This idea is applicable to any artistic endeavor, really. It’s important to guide the eye toward whatever you want to showcase. Too much blank space is bad (i.e. a flat table), but too much to look at is also bad (overstimulation isn’t just for toddlers). Therefore, the flow of the products on your table is a very important aspect to consider when you’re deciding how to prepare for a craft show. You’ll notice in my revised arrangement that I have the earring trees set up extremely tall to catch the eye, then the necklaces, then the crochet pieces. There are three clear types of products and three clear levels on which they sit. (You’ll also notice that the background is too cluttered, which couldn’t really be helped given the coffee table situation, but it does serve to highlight my point!)


I rolled in to my first show wearing a typical jeans-and-tee combination, looking relatively indistinguishable from my high school photos save for the laugh lines I’ve accumulated since. But the more I’ve started to take myself seriously as a business owner, the more I’ve spent time polishing my look as part of my preparation for each craft show. It’s not like I glam up for a day in the office or a night out, but I do make sure that I’ve covered up the bags under my eyes, and I make a valid attempt to tame flyaways in my hair. After all, customers won’t take you seriously if they can tell you’re not invested in your own brand.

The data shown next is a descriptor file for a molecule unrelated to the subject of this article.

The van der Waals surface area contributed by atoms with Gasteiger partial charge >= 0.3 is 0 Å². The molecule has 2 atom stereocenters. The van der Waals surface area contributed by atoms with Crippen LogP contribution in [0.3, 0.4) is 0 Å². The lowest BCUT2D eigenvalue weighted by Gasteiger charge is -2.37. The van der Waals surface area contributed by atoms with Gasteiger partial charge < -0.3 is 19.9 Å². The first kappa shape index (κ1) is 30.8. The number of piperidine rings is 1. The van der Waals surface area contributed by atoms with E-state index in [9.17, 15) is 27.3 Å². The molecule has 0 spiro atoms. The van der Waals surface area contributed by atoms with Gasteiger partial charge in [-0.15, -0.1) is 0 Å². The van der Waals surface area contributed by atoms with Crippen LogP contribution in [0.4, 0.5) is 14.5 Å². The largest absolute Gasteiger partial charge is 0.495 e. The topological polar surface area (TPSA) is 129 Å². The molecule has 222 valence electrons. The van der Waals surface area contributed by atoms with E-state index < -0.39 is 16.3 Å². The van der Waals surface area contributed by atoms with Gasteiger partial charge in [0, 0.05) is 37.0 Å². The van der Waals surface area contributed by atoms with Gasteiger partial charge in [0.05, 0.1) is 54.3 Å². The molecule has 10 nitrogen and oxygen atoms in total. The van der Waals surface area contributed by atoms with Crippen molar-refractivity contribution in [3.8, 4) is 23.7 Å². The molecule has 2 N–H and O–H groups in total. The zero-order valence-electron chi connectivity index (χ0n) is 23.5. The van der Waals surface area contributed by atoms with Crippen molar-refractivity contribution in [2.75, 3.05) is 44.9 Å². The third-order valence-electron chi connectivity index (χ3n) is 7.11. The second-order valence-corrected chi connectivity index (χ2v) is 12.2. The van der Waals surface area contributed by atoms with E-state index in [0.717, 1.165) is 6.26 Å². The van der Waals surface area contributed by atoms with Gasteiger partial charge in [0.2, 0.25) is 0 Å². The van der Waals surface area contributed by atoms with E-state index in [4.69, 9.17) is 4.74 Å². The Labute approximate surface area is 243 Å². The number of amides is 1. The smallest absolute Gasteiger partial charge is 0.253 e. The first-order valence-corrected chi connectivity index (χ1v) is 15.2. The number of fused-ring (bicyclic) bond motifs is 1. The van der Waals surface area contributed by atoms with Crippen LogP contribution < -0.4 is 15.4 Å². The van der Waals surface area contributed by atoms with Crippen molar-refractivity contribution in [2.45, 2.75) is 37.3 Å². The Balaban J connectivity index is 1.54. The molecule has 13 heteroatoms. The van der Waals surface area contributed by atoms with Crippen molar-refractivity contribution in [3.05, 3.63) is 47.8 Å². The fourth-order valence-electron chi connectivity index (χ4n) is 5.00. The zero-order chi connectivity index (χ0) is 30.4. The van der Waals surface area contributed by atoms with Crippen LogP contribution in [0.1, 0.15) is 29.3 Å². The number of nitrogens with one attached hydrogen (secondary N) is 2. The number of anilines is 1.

Whew! List over, at least for now. If you made it this far, thanks for sticking with me. I hope you feel like you have a better handle on how to prepare for a craft show!

Again, if you want to see the list as an infographic, it’s here:

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I’m sure I’ll make many revisions and/or additions to this list as time progresses, but everyone has to start somewhere, right? And remember, just because you’ve already started doesn’t mean you can’t perfect your approach. Change is the only constant in life, after all.






P.S. Looking for new items to sell? Check out my tutorial on how to make your own beaded earrings!